Laurent Haug's newsletter, issue #23

Revue
 
No issue last week as things got quite out of hand on the work front (more on that coming soon). Good
Revue
September 6 - Issue #23

Laurent Haug

News and thoughts on society's ongoing transformation.

No issue last week as things got quite out of hand on the work front (more on that coming soon). Good luck to all those of you who had to deal with 1000s of emails while coming back from their summer break!

What social networks know about us (continued)
A follow up on that early 2015 meme about how Facebook knows us better than our friends. The Stanford researchers behind that study digged a little deeper, and found that you can predict a) a lot more than was originally thought b) from a lot more sources than originally thought.
“One of our most surprising findings is that we could even predict whether your parents were divorced or not based on your Facebook likes. […] There are many other intimate traits that are also predictable from your digital footprint: smoking, drinking, taking drugs, sexual orientation, religious and political views, and so on. Actually, everything we tried predicting was predictable to some degree, and quite often it was pretty accurate. […]
The second surprising thing is that such a wide range of digital footprints can be used in predictions – even broad measures, such as the number of your friends, number of your likes, how many times you log in to Facebook, how many tweets you have. Each one of those measures is not a very strong predictor of anything on its own. But if you combine many different variables of this kind, each of them slightly predictive, the computer can get a very good idea of who you are.”
Article here, be sure to also check the tool that lets you see what algorithms can deduct from your likes. Sample results below.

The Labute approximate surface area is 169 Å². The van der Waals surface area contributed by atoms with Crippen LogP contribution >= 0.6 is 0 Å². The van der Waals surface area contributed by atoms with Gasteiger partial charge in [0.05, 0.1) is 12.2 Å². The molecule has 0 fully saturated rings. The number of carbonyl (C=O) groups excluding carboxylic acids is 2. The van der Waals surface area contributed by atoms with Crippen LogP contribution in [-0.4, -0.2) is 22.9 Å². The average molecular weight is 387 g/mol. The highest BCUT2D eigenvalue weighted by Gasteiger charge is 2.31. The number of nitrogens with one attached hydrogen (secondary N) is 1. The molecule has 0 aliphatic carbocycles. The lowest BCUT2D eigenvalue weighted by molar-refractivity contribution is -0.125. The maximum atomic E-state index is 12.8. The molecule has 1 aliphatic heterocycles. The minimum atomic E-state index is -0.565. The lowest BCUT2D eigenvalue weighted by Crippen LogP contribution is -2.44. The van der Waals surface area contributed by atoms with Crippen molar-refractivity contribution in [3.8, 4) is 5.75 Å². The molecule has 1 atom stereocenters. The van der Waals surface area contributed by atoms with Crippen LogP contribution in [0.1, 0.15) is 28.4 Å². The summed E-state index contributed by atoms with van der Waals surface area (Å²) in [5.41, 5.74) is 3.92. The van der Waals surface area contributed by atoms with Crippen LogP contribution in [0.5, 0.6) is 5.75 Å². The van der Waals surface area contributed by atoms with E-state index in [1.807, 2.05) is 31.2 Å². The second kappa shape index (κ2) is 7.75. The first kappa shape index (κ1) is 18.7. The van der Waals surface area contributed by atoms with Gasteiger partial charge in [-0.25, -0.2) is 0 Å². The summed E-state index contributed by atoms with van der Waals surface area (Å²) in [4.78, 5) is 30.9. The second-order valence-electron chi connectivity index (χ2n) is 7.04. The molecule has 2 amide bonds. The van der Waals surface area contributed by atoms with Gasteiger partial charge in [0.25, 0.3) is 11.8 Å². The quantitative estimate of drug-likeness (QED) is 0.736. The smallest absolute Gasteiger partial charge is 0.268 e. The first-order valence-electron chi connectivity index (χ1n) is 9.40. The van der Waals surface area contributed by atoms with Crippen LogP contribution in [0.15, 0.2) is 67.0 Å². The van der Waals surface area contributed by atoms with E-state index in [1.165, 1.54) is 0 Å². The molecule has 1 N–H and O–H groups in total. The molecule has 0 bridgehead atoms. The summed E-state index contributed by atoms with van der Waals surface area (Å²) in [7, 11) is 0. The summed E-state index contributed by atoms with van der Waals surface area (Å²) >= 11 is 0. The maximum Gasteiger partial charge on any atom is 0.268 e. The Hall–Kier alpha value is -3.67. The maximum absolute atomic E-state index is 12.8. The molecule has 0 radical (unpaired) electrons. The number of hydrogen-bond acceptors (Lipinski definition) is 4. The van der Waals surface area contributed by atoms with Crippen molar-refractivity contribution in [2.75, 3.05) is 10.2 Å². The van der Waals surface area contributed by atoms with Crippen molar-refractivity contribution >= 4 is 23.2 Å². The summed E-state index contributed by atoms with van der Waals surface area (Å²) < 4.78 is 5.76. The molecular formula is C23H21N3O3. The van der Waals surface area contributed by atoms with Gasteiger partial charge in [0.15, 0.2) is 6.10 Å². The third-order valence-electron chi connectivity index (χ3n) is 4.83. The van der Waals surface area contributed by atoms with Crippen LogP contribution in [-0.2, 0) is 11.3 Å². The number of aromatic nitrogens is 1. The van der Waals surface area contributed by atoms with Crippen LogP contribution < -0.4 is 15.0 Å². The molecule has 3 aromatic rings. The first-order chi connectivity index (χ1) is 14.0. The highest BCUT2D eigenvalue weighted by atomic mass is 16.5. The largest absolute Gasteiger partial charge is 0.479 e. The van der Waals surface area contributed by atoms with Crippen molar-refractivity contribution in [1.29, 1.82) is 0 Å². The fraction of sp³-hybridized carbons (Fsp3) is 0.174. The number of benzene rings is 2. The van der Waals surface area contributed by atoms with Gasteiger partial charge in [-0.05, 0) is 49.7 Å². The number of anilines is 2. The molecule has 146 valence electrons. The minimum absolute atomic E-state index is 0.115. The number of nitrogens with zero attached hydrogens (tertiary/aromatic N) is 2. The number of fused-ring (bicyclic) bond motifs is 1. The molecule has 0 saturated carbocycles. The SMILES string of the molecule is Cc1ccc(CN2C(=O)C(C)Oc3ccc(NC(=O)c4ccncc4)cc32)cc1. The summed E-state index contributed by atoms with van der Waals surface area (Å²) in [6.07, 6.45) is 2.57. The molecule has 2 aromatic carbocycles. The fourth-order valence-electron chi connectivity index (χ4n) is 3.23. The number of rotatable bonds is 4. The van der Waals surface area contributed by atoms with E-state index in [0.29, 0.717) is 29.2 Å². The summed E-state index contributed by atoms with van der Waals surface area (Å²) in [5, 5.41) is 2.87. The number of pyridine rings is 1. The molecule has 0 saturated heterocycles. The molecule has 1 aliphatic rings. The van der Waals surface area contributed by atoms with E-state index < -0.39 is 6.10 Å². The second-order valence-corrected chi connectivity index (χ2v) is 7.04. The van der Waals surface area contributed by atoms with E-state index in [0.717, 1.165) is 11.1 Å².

Sean Park on financial trends for 2016
I was on interview duty at the recent Anthemis hacking finance retreat, which means I was tasked with having recorded conversations with some of the best innovators in finance (my life is terrible sometimes). The videos are being released progressively, and my discussion with Sean Park is now available. We discussed his view that the future of finance is made of startups and incumbents (a topic we covered previously as long-time subscribers will remember), how innovation is a cultural issue, the difficult relationship between innovation and regulation, and the hottest trends in fintech. This is what he had to say on the latter:
“I think the insurance industry is an industry where there are enormous opportunities to use technology to modernize and disrupt, because a lot of the business models are actually not so wrong, but the working practices and the cultures of these firms are stuck in a world that is a little bit dépassé.
Another area that I’m looking at is SME financial services. Selling to SMEs is hard, because you need to have an enterprise-level solution while selling to millions of customers - if you’re successful. Traditional banks and insurance companies, given their business models, can’t serve these customers profitably”.
Ideas worth sharing
U.S. scientists successfully turn human cancer cells back to normal in process that could ‘switch off’ disease
Smartphones can detect boredom
Senior citizens’ use of computers and mobile phones might shave 10 years off their mental age
#SingOfTheTimes
Young driver mistakes cassette slot in car for iPhone dock
Hackers steal Gmail login details from Samsung smart fridge
There is a video game where you just grow plants
Incubation, acceleration
Reshma Sohoni on incubation
Rungis & Co
Hardware for Health
Events
Le Monde Festival (25-27 Sept.)
Nipconf (30 Oct.)
Why agriculture needs innovation in finance (21 Sept.)
Cool new stuff
Wise words
Intel unveils new chip design it says will bring more than speed
Harvard launches 'virtual classroom' for students anywhere
Hardware startup Augury nails $7 million series A round
A new app that lets users' friends 'virtually walk them home at night
World’s first grid-connected wave power station switched on in Australia
Saberr, team optimisation
Boeing's 777x will have folding wings
This week's links for parents
Maily, connecting kids with family and friends
Bedtime phenomenon: scientist develops book to send children to sleep in minutes
Wisdom
“Stupidity has a certain charm - ignorance does not.”
Frank Zappa (1940 - 1993)
Did you enjoy this issue?
Thumbs up 1ae5a7bdfcd3220e2b376aa0c1607bc5edaba758e5dd83b482d03965219a220b Thumbs down e13779fa29e2935b47488fb8f82977fedcf689a0cc0cc3c19fa3c6bb14d1493b
Carefully curated by Laurent Haug with Revue.
If you were forwarded this newsletter and you like it, you can subscribe here.
If you don't want these updates anymore, please unsubscribe here.